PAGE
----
Disputes Arise

Almost 80 percent of the codes had provisions that were directed at establishment of price floors.11 The Act did not specifically authorize businesses to fix prices, and indeed it specified that ” . . .codes are not designed to promote monopolies.”12 However, it is an understatement to say that there was never any consensus among firms, industries and NRA officials as to precisely what was to be allowed as part of an acceptable code. Arguments about exactly what the NIRA allowed, and how the NRA should implement the Act began during its drafting and continued unabated throughout its life. The arguments extended from the level of general principles to the smallest details of policy, unsurprising given the complete dependence of appropriate regulatory design on precise regulatory objectives, which here were embroiled in dispute from start to finish.

To choose just one out of many examples of such disputes: There was a debate within the NRA as to whether “code authorities” (industry governing bodies) should be allowed to use industry-wide or “representative” cost data to define a price floor based on “lowest reasonable cost.” Most economists would understand this type of rule as a device that would facilitate monopoly pricing. However, a charitable interpretation of the views of administration proponents is that they had some sort of “soft competition” in mind. That is, they wished to develop and allow the use of mechanisms that would extend to more fragmented industries a type of peaceful coexistence more commonly associated with oligopoly. Those NRA supporters of the representative-cost-based price floor imagined that a range of prices would emerge if such a floor were to be set, whereas detractors believed that “the minimum would become the maximum,” that is, the floor would simply be a cartel price, constraining competition across all firms in an industry.13

Price Floors

While a rule allowing emergency price floors based on “lowest reasonable cost” was eventually approved, there was no coherent NRA program behind it.14 Indeed, the NRA and code authorities often operated at cross-purposes. At the same time that some officials of the NRA arguably took actions to promote softened competition, some in industry tried to implement measures more likely to support hard-core cartels, even when they thereby reduced the chance of soft competition should collusion fail. For example, with the partial support of the NRA, many code authorities moved to standardize products, shutting off product differentiation as an arena of potential rivalry, in spite of its role as one of the strongest mechanisms that might soften price competition.15 Of course if one is looking to run a naked price-fixing scheme, it is helpful to eliminate product differentiation as an avenue for cost-raising, profit-eroding rivalry. An industry push for standardization can thus be seen as a way of supporting hard-core cartelization, while less enthusiasm on the part of some administration officials may have reflected an understanding, however intuitive, that socially more desirable soft competition required that avenues for product differentiation be left open.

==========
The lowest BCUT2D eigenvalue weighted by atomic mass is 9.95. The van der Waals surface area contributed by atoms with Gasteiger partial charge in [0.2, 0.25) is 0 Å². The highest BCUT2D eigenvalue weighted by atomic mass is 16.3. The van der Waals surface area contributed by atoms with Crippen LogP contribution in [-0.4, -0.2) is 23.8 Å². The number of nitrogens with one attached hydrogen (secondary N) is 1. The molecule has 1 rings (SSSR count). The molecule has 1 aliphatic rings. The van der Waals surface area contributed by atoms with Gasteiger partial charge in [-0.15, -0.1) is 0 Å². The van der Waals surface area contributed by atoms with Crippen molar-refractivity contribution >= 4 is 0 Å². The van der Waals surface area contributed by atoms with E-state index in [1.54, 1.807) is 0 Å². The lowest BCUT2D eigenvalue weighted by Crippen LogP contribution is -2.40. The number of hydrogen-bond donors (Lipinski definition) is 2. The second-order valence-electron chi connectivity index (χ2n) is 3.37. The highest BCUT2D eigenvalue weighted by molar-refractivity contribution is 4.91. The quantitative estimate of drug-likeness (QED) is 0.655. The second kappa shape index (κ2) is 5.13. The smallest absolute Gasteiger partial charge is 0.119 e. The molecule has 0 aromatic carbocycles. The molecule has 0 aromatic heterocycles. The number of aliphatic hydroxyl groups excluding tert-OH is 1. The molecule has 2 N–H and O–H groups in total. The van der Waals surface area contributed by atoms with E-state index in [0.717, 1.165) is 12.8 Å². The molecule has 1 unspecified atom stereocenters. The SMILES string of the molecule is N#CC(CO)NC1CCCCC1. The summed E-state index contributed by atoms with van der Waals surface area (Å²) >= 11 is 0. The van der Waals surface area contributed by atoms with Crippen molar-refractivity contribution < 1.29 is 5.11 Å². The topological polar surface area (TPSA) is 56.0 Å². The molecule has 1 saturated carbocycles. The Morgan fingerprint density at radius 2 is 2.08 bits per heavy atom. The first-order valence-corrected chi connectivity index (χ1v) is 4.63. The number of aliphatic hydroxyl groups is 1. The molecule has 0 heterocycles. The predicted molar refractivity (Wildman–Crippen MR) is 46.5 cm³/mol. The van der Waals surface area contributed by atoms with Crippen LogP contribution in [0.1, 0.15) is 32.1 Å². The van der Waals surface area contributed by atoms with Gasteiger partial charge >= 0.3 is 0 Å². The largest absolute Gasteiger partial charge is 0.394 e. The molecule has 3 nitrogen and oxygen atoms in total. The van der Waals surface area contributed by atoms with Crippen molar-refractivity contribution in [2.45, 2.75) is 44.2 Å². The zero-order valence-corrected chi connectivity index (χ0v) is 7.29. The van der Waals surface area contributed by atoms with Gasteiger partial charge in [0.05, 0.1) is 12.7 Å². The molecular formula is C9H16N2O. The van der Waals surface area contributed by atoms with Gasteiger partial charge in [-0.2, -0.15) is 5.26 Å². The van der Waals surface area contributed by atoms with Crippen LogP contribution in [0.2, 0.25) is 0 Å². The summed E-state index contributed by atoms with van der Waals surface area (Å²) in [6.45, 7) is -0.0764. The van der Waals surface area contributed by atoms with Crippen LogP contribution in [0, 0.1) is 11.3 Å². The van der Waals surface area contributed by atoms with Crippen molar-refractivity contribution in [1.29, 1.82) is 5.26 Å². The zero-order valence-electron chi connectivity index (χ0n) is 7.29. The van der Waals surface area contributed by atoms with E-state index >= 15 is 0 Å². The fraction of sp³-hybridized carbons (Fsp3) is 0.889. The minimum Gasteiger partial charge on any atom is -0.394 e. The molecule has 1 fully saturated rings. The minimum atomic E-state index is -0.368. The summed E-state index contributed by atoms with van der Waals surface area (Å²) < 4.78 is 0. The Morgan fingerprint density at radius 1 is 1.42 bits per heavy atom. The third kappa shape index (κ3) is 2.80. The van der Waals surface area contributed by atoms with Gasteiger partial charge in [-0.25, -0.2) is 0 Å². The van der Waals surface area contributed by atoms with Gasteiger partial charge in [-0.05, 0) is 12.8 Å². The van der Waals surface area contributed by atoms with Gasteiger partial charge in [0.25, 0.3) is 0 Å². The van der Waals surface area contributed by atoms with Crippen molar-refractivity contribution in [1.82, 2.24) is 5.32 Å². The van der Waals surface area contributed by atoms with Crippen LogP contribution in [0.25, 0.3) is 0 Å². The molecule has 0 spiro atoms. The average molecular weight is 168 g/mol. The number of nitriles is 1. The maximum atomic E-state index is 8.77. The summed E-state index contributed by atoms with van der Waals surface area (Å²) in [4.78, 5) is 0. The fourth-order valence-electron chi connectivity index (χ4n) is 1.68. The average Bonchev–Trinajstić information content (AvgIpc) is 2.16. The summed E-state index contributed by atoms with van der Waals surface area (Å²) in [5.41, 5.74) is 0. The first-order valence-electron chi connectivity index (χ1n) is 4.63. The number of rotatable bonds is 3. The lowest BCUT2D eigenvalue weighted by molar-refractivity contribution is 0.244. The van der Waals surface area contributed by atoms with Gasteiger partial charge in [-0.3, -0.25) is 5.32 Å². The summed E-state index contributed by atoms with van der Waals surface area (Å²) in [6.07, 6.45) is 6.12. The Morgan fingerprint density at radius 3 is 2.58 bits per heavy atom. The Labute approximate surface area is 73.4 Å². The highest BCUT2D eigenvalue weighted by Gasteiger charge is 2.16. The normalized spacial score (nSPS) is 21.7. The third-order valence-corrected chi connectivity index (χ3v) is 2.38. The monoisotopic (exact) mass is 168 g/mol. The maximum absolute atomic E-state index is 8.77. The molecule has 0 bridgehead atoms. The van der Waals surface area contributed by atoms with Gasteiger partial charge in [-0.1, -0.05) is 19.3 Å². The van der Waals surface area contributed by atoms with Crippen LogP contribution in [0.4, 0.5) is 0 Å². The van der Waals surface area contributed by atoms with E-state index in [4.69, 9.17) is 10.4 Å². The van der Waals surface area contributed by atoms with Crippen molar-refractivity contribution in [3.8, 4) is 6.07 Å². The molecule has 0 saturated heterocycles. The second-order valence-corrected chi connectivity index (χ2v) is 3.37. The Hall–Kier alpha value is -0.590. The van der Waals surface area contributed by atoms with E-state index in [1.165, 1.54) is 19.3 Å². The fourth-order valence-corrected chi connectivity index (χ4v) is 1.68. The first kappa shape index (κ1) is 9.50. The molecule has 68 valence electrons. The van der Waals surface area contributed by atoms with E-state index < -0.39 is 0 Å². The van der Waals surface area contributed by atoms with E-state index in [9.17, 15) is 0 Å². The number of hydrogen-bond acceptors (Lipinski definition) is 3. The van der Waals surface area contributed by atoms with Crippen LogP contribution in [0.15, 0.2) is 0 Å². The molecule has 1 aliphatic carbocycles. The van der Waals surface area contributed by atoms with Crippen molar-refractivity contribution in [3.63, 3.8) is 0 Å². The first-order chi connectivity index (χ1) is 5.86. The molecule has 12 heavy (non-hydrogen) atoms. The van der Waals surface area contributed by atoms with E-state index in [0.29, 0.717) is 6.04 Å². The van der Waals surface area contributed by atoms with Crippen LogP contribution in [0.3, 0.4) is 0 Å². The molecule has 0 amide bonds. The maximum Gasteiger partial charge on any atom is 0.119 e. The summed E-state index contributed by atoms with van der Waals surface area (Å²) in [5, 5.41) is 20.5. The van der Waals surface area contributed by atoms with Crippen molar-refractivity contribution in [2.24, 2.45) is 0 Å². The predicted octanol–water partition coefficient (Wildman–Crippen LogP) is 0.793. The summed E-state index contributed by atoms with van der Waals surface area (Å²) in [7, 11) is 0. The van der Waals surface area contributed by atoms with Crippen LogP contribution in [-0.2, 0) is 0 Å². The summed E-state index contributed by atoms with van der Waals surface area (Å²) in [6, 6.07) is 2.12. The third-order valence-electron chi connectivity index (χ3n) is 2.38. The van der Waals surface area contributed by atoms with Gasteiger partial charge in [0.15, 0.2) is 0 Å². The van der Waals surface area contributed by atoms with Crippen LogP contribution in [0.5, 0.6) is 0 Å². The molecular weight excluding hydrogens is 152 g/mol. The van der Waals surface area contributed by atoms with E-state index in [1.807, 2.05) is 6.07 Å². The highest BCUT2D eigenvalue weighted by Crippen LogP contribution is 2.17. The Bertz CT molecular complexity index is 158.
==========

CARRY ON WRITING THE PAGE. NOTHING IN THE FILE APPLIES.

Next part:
National Recovery Review Board

According to some critical observers then and later, the codes did lead to an unsurprising sort of “golden age” of cartelization. The National Recovery Review Board, led by an outraged Clarence Darrow (of Scopes “monkey trial” fame) concluded in May of 1934 that “in certain industries monopolistic practices existed.”16 While there are legitimate examples of every variety of cartelization occurring under the NRA, many contemporaneous and subsequent assessments of Darrow’s work dismiss the Board’s “analysis” as hopelessly biased. Thus although its conclusions are interesting as a matter of political economy, it is far from clear that the Board carried out any dispassionate inventory of conditions across industries, much less a real weighing of evidence.17

Compliance Crisis

In contrast to Darrow’s perspective, other commentators focus on the “compliance crisis” that erupted within a few months of passage of the NIRA.18 Many industries were faced with “chiselers” who refused to respect code pricing rules. Firms that attempted to uphold code prices in the face of defection lost both market share and respect for the NRA.